Unfortunately, the blackout period for the DNS issues has been broken. The exploit details have been made public and have been in the wild for a number of hours. While the security researchers involved have tried to remove the details and analysis, Google had already cached the site and the details are now widely known.
Please patch IMMEDIATELY if you have not already done so!
If you can not patch your existing DNS product, please switch to a patched public DNS (for Internet resolution) or deploy OPENDNS as soon as possible.
Here is a quick and dirty plan of action:
1. Catalog the DHCP Servers you use on the Internet and internally. Be sure you check all branch locations, firewalls and DHCP servers to ensure that you have a complete picture. If you find any Internet facing DNS with recursive enabled, disable it ASAP!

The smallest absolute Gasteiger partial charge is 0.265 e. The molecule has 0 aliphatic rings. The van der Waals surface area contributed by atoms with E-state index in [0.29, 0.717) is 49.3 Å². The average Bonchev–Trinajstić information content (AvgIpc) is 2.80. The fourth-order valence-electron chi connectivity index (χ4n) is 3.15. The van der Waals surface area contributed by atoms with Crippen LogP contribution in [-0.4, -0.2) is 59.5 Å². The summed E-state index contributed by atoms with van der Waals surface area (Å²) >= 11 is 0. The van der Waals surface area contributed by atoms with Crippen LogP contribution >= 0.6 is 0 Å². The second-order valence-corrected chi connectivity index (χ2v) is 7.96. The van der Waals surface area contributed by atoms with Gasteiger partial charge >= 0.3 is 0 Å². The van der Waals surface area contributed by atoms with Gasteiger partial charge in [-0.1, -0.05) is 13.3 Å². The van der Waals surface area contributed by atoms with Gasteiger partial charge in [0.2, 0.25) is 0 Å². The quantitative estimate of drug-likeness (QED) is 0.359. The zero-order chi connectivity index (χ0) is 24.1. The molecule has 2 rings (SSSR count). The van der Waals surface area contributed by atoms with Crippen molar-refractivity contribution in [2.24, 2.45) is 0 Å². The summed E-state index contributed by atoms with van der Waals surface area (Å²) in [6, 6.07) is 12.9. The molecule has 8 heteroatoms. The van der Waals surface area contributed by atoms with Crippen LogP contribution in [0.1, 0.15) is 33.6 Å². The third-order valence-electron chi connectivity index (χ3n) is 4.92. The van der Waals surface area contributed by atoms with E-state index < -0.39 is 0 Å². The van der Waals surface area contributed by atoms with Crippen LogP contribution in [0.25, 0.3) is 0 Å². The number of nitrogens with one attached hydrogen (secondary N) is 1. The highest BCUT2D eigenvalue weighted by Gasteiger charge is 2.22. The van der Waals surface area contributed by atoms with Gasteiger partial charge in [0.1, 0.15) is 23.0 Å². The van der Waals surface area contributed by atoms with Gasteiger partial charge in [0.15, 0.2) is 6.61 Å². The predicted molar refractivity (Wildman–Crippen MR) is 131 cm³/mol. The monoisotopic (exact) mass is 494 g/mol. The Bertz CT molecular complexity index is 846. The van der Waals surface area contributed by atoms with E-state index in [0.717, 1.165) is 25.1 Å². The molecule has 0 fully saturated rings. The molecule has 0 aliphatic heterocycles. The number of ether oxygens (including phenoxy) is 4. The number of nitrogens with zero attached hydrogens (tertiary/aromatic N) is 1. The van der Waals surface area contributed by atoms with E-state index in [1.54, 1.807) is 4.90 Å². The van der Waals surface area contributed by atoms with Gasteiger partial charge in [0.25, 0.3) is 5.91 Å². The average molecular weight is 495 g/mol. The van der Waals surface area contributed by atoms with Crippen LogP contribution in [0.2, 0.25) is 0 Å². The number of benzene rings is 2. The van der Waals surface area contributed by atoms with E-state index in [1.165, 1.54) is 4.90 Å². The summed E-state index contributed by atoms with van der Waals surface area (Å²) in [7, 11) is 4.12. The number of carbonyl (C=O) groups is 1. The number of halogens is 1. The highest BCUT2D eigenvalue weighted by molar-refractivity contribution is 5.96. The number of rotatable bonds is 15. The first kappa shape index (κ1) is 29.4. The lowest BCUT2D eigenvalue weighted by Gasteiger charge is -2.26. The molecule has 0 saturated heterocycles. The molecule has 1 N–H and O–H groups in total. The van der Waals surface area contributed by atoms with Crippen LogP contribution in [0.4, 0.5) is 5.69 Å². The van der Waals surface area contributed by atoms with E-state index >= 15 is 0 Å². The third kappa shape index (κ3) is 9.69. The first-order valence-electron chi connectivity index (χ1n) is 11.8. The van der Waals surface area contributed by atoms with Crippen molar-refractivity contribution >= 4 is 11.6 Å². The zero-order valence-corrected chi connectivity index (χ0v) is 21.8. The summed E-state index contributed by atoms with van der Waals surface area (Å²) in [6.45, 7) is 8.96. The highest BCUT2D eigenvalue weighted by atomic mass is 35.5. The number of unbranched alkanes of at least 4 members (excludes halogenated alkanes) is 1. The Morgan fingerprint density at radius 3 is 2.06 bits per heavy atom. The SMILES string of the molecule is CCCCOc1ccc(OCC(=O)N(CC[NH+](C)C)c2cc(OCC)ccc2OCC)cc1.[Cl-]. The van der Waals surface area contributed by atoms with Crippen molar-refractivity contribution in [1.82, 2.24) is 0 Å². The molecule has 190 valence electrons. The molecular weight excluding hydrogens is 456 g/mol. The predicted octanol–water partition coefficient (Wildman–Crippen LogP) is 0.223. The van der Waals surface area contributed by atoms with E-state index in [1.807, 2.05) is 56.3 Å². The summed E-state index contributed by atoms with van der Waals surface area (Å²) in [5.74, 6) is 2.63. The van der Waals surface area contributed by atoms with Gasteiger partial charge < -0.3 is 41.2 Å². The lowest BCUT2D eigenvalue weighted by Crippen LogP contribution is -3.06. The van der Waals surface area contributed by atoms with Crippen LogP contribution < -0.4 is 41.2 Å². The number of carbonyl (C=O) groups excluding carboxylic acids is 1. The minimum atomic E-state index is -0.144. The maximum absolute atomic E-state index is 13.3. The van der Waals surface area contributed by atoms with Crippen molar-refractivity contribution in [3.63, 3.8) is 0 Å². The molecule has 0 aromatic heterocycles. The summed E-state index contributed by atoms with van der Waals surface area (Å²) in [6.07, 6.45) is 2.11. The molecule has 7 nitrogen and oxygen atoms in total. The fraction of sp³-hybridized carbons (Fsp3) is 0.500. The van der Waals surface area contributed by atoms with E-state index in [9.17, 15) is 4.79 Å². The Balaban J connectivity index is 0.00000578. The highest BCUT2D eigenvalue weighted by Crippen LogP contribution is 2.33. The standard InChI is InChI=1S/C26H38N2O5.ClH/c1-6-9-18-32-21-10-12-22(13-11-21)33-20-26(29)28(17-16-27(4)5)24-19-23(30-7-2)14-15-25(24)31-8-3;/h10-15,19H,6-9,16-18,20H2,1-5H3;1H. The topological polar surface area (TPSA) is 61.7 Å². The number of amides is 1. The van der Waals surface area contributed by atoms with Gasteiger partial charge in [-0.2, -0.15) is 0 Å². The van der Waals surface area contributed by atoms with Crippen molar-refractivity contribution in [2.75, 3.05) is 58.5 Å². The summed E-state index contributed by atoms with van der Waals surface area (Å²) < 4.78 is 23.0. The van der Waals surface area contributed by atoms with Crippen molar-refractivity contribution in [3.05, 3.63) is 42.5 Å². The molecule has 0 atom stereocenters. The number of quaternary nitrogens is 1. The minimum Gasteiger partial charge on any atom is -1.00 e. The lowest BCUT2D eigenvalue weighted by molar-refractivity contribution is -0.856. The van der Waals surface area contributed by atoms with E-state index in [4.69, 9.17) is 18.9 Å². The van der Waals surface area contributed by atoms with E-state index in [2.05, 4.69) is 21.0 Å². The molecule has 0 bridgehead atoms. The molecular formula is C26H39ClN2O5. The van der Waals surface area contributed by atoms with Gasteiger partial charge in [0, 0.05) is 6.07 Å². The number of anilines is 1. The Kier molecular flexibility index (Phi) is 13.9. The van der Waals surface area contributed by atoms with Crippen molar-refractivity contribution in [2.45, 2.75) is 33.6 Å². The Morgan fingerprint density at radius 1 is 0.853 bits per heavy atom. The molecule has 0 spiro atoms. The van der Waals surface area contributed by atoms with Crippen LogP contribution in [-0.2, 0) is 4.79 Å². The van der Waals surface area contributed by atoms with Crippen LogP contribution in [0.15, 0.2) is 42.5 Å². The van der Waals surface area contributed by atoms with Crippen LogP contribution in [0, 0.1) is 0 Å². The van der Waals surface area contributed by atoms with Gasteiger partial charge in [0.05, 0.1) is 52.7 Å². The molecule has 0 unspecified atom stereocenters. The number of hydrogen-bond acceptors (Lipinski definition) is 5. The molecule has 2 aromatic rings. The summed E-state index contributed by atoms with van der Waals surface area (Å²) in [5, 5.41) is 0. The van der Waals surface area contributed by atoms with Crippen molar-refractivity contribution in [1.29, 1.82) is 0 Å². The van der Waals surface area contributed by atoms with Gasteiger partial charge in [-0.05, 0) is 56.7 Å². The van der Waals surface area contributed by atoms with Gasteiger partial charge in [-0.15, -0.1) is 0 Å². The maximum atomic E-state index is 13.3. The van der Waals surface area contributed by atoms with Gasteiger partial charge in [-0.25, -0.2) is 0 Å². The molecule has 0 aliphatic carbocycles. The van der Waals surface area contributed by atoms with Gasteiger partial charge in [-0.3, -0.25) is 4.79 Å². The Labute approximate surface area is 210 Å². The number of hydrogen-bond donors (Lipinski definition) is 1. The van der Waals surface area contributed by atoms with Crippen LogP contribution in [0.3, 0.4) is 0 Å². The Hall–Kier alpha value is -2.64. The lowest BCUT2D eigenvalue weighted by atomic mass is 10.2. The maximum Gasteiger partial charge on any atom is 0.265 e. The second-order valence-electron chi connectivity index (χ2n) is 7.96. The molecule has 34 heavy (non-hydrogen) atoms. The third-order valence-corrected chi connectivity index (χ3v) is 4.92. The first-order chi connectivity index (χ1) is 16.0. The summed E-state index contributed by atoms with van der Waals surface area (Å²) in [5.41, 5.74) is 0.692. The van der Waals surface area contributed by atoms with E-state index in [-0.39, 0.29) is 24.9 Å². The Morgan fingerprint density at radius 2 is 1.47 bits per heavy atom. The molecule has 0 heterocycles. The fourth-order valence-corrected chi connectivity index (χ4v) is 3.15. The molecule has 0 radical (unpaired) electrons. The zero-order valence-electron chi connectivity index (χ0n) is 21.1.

2. Verify that each of these DNS implementations are patched or not vulnerable. You can check vulnerability by using the “Check DNS” tool at Mr. Kaminski’s page, here.
3. Test the patch and get it implemented as quickly as possible.
4. Note that you may have to upgrade firmware and software for firewalls, packet filters and other security controls to enable them to understand the new DNS operations and keep them from interfering with the new way that DNS “acts”.
Please note that the exploit for this cache poisoning attack in now public and exploitation on a wide scale could already be underway. PATCH AS SOON AS POSSIBLE!
Symptoms to look for include:
Vulnerability: unpatched and non-random source ports for DNS query responses.
Exploit: check for a large number of non-existent subdomains in your DNS records (or subdomain requests in your logs) if you are an authoritative DNS for a domain, attackers will be poisoning the cache with subdomain records at least according to some researchers.
If you have questions or concerns, please contact MSI for more information or assistance.
Updates to our DNS paper and other details will be released soon, so check back with stateofsecurity.com for updates.